Jamani has been surrounded in music from his birth. At home music is played all the time, so from a baby he would hear his dad-practicing pan night and day. When he was about eleven months old he received a plastic drum kit from his parents, this was to help him channel his drumming desire on an instrument, prior to that he would jam with his dad on pots and pans, at that time he was encouraged to jam rhythms on virtually anything that made a sound.
He was also allowed to play dad?s Steelpans, at that time a lot of work was needed to ensure he learnt very fast on how to strike a note correctly on a pan, he was encouraged to play one note for a long time and mimic the sound with his voice and not hit the pan too hard and damage the delicate notes.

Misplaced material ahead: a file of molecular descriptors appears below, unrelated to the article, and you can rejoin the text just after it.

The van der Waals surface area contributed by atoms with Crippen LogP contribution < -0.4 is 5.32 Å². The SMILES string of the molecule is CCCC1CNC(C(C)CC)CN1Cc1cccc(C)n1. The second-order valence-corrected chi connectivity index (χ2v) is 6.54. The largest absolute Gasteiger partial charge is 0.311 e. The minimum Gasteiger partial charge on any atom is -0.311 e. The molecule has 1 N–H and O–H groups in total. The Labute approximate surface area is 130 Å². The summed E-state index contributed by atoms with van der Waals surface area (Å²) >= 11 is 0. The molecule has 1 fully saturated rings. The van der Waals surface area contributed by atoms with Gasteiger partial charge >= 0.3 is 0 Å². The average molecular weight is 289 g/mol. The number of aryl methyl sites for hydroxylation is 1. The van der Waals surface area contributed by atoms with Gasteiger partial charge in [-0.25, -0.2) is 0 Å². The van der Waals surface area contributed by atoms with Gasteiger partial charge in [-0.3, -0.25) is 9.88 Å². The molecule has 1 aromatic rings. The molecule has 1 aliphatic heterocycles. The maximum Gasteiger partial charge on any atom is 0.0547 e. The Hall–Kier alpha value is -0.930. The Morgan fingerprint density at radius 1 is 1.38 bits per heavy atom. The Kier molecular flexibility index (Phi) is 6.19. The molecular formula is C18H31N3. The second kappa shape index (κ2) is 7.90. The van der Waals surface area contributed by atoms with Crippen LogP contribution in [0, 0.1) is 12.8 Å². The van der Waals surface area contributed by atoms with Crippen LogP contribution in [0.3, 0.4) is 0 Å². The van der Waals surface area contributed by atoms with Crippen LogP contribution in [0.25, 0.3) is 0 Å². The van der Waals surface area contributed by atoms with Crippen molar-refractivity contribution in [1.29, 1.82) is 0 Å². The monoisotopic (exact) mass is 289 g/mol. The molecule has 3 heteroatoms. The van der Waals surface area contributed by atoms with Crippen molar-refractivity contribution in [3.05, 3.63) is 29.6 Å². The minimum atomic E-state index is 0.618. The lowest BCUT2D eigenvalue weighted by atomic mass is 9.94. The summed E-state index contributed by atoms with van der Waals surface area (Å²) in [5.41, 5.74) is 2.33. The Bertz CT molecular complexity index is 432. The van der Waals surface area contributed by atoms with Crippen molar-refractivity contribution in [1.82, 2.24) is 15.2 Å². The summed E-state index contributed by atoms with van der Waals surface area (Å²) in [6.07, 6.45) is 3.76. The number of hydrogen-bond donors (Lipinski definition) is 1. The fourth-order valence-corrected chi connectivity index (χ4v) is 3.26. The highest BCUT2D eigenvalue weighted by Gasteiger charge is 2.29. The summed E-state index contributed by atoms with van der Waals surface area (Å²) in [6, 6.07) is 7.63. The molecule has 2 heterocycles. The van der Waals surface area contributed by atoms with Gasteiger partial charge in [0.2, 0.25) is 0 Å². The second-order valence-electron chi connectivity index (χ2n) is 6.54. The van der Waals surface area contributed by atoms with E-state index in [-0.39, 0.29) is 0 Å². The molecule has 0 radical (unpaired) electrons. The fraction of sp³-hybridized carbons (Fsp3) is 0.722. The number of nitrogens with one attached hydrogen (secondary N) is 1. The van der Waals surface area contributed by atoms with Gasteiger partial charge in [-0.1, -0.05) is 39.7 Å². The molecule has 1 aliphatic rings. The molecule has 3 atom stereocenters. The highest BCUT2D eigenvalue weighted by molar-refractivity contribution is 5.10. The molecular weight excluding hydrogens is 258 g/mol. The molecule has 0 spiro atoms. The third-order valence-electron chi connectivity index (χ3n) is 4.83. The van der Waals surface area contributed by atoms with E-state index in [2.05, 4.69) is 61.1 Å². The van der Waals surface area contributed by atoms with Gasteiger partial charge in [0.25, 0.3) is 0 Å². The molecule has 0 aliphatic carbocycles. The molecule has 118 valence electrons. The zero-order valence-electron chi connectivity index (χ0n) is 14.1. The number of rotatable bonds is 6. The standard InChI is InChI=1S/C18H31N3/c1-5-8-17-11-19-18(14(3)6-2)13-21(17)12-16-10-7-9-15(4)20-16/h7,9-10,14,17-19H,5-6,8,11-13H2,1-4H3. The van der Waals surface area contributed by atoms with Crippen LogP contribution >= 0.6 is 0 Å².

As he got a bit older before he could talk he would be constantly singing and making beat box sounds with his mouth.
In 1997 he received a small Yamaha child drum kit for his third birthday, that year he did his first live performance with The Jamma Caribbean Jazz Band, having his kit set up all the time in his bedroom he developed very good timing. He played two numbers with the band, and after the performance he went into his solo jamming performance, the audience were completely blown out with this youngster?s skill. On Ray Holman?s visit to our home he commented on Jamani’s exceptional ability and sense of rhythm.
As time went on Jamani started putting clusters of notes together on the pan and creating short melodies, it was not long before he taught himself “Happy Birthday”, which took him a few weeks to work out.